Selected entry requirements English language: Minimum grade C in English Language. IELTS - minimum 6.0. TOEFL - minimum 213 (computer-based) or 550 (paper-based) or 80 (internet based). A level: AAA-AAB Unit grade information: The University of Manchester welcomes the provision of unit grade information which, like all other available information, will inform the consideration of applications. Unit grades will not normally form part of offer conditions, except for Mathematics programmes. GCSE: Minimum grade C in English Language. Key Skills qualification: The University warmly welcomes applications from students studying the Key Skills qualification. However, as the opportunities to take these modules are not open to all applicants, currently this is not an essential requirement of the University. International baccalaureate: 33-37 points overall, to include a minimum of 6 in HL Maths and HL Physics Additional entry requirements Additional entry requirements exist for this course. You may view these by selecting from the list below.
BSc Mathematics and Physics
This course is designed for students who wish to study both mathematics and physics in depth. Students attend lectures, tutorials, examples classes and laboratory sessions covering a broad range of topics in mathematics and physics. Teaching is greatly strengthened by the wide variety of research interests pursued by the staff and there are large and lively groups active in both applied mathematics and theoretical physics. Topics of study from applied mathematics may include: hydrodynamics, waves, elasticity and modelling of industrial processes. The research interests of the theoretical physics group cover, amongst others, high energy particle physics, nuclear physics and quark matter and field theory in curved space-time.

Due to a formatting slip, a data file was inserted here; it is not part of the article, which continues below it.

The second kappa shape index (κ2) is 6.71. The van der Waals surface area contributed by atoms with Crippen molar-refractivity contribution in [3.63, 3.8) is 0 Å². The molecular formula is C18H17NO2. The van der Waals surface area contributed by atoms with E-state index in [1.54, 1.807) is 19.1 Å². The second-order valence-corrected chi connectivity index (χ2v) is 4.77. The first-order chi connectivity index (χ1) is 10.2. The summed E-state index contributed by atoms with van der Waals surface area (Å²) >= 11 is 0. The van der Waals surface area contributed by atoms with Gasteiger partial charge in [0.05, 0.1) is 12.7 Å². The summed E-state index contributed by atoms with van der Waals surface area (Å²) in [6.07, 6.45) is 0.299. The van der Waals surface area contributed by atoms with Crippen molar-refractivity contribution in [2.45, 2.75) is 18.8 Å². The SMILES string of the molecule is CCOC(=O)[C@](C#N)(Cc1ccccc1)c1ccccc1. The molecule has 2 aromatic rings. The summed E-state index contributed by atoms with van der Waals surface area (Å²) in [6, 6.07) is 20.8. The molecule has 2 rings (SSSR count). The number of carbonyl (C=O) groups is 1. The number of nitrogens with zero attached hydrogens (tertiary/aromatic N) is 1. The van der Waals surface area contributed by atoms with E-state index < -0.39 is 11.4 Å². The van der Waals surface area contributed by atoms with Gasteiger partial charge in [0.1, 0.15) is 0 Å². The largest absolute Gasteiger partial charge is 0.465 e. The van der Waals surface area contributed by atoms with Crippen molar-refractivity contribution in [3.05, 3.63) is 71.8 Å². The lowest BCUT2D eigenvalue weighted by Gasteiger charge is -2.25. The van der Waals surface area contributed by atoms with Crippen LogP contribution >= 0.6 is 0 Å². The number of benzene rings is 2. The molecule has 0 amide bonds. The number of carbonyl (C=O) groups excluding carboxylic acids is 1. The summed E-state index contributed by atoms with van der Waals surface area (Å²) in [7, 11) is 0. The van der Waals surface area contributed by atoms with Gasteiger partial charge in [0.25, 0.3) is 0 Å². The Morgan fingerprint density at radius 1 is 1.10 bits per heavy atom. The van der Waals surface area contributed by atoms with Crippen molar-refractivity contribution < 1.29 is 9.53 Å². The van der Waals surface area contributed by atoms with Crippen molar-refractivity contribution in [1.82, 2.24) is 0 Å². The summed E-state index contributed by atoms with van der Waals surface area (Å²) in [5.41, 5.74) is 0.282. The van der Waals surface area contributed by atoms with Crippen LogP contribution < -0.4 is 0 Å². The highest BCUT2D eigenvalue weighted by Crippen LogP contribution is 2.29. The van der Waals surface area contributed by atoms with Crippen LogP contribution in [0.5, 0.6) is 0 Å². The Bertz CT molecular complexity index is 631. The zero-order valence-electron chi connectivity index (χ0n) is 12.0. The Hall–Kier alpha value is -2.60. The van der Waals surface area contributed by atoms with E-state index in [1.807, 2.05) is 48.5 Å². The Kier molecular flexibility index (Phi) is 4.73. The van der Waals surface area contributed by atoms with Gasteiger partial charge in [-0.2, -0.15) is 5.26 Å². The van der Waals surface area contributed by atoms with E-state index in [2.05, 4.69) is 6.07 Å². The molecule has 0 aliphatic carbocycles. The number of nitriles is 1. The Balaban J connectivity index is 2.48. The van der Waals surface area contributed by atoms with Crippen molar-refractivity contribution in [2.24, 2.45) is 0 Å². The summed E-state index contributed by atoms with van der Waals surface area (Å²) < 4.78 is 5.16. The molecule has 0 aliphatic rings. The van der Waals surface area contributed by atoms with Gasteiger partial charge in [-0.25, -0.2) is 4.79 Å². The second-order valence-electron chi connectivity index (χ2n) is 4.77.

It is possible to transfer to the 4-year MMath/Phys course at the beginning of your third year.
Career prospects mirror those suited to mathematics graduates and physics graduates. Many go on to do research whilst others choose a career in teaching or science-related jobs in industry or the Civil Service. Some graduates use their mathematics skills to pursue employment in finance, actuarial work, management and accountancy.